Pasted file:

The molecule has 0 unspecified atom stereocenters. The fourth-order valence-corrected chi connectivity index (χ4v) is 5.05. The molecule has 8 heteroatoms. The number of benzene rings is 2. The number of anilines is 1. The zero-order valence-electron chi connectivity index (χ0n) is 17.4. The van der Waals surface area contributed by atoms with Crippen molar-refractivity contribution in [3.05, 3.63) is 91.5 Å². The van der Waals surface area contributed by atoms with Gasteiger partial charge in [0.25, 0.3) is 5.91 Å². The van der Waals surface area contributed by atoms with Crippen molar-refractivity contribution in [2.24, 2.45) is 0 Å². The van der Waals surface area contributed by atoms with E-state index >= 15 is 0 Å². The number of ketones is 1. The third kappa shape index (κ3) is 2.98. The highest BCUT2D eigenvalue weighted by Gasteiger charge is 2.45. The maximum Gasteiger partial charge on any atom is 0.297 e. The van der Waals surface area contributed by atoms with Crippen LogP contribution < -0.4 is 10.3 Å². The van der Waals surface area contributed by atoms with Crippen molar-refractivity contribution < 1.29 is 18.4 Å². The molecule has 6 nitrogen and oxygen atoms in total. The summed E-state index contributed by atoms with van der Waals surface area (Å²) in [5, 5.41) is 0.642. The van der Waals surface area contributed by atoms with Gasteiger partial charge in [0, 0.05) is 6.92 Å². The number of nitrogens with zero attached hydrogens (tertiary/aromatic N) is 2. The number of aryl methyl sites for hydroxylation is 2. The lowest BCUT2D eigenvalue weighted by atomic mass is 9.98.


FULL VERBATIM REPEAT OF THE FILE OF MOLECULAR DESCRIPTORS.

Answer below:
The molecule has 0 unspecified atom stereocenters. The fourth-order valence-corrected chi connectivity index (χ4v) is 5.05. The molecule has 8 heteroatoms. The number of benzene rings is 2. The number of anilines is 1. The zero-order valence-electron chi connectivity index (χ0n) is 17.4. The van der Waals surface area contributed by atoms with Crippen molar-refractivity contribution in [3.05, 3.63) is 91.5 Å². The van der Waals surface area contributed by atoms with Gasteiger partial charge in [0.25, 0.3) is 5.91 Å². The van der Waals surface area contributed by atoms with Crippen molar-refractivity contribution in [2.24, 2.45) is 0 Å². The van der Waals surface area contributed by atoms with E-state index >= 15 is 0 Å². The number of ketones is 1. The third kappa shape index (κ3) is 2.98. The highest BCUT2D eigenvalue weighted by Gasteiger charge is 2.45. The maximum Gasteiger partial charge on any atom is 0.297 e. The van der Waals surface area contributed by atoms with Crippen LogP contribution < -0.4 is 10.3 Å². The van der Waals surface area contributed by atoms with Crippen molar-refractivity contribution < 1.29 is 18.4 Å². The molecule has 6 nitrogen and oxygen atoms in total. The summed E-state index contributed by atoms with van der Waals surface area (Å²) in [5, 5.41) is 0.642. The van der Waals surface area contributed by atoms with Gasteiger partial charge in [0, 0.05) is 6.92 Å². The number of nitrogens with zero attached hydrogens (tertiary/aromatic N) is 2. The number of aryl methyl sites for hydroxylation is 2. The lowest BCUT2D eigenvalue weighted by atomic mass is 9.98.